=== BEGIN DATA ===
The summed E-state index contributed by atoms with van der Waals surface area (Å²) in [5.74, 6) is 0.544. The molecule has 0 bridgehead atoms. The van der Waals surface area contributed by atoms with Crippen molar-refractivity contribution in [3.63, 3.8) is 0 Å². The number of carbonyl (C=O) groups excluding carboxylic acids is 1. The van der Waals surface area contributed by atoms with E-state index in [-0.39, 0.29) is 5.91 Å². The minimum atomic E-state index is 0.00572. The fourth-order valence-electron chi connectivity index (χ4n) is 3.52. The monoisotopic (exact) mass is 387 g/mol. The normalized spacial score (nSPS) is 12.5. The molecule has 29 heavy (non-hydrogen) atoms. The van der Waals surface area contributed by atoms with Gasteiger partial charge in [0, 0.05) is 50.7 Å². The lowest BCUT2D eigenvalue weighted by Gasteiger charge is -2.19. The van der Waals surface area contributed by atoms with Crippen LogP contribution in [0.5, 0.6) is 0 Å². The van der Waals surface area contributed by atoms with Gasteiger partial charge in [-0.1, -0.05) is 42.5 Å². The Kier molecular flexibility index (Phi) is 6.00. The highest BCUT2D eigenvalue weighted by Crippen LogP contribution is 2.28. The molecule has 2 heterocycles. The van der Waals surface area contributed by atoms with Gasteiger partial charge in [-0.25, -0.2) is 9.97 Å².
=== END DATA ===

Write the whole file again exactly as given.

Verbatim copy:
The summed E-state index contributed by atoms with van der Waals surface area (Å²) in [5.74, 6) is 0.544. The molecule has 0 bridgehead atoms. The van der Waals surface area contributed by atoms with Crippen molar-refractivity contribution in [3.63, 3.8) is 0 Å². The number of carbonyl (C=O) groups excluding carboxylic acids is 1. The van der Waals surface area contributed by atoms with E-state index in [-0.39, 0.29) is 5.91 Å². The minimum atomic E-state index is 0.00572. The fourth-order valence-electron chi connectivity index (χ4n) is 3.52. The monoisotopic (exact) mass is 387 g/mol. The normalized spacial score (nSPS) is 12.5. The molecule has 29 heavy (non-hydrogen) atoms. The van der Waals surface area contributed by atoms with Gasteiger partial charge in [0, 0.05) is 50.7 Å². The lowest BCUT2D eigenvalue weighted by Gasteiger charge is -2.19. The van der Waals surface area contributed by atoms with Crippen LogP contribution in [0.5, 0.6) is 0 Å². The van der Waals surface area contributed by atoms with Gasteiger partial charge in [-0.1, -0.05) is 42.5 Å². The Kier molecular flexibility index (Phi) is 6.00. The highest BCUT2D eigenvalue weighted by Crippen LogP contribution is 2.28. The molecule has 2 heterocycles. The van der Waals surface area contributed by atoms with Gasteiger partial charge in [-0.25, -0.2) is 9.97 Å².